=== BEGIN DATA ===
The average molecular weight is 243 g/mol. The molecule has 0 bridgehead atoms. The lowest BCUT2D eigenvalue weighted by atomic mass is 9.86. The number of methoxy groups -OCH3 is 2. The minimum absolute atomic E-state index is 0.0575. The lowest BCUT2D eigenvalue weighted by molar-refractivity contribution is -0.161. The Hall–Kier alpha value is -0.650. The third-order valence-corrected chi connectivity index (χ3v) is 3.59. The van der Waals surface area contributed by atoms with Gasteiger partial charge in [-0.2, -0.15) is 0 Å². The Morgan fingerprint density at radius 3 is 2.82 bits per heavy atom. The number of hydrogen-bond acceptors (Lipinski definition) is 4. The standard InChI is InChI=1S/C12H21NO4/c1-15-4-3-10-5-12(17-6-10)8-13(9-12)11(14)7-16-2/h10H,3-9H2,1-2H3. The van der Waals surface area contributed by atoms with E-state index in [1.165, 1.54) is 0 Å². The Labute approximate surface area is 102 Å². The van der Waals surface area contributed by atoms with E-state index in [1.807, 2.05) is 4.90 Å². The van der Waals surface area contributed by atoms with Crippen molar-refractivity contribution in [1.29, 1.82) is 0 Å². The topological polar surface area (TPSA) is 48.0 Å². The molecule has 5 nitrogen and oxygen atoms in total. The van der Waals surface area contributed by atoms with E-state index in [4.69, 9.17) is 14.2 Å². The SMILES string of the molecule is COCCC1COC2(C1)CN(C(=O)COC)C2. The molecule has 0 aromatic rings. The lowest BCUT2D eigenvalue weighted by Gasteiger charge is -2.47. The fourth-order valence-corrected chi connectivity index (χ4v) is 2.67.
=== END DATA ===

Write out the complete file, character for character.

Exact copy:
The average molecular weight is 243 g/mol. The molecule has 0 bridgehead atoms. The lowest BCUT2D eigenvalue weighted by atomic mass is 9.86. The number of methoxy groups -OCH3 is 2. The minimum absolute atomic E-state index is 0.0575. The lowest BCUT2D eigenvalue weighted by molar-refractivity contribution is -0.161. The Hall–Kier alpha value is -0.650. The third-order valence-corrected chi connectivity index (χ3v) is 3.59. The van der Waals surface area contributed by atoms with Gasteiger partial charge in [-0.2, -0.15) is 0 Å². The Morgan fingerprint density at radius 3 is 2.82 bits per heavy atom. The number of hydrogen-bond acceptors (Lipinski definition) is 4. The standard InChI is InChI=1S/C12H21NO4/c1-15-4-3-10-5-12(17-6-10)8-13(9-12)11(14)7-16-2/h10H,3-9H2,1-2H3. The van der Waals surface area contributed by atoms with E-state index in [1.165, 1.54) is 0 Å². The Labute approximate surface area is 102 Å². The van der Waals surface area contributed by atoms with E-state index in [1.807, 2.05) is 4.90 Å². The van der Waals surface area contributed by atoms with Crippen molar-refractivity contribution in [1.29, 1.82) is 0 Å². The topological polar surface area (TPSA) is 48.0 Å². The molecule has 5 nitrogen and oxygen atoms in total. The van der Waals surface area contributed by atoms with E-state index in [4.69, 9.17) is 14.2 Å². The SMILES string of the molecule is COCCC1COC2(C1)CN(C(=O)COC)C2. The molecule has 0 aromatic rings. The lowest BCUT2D eigenvalue weighted by Gasteiger charge is -2.47. The fourth-order valence-corrected chi connectivity index (χ4v) is 2.67.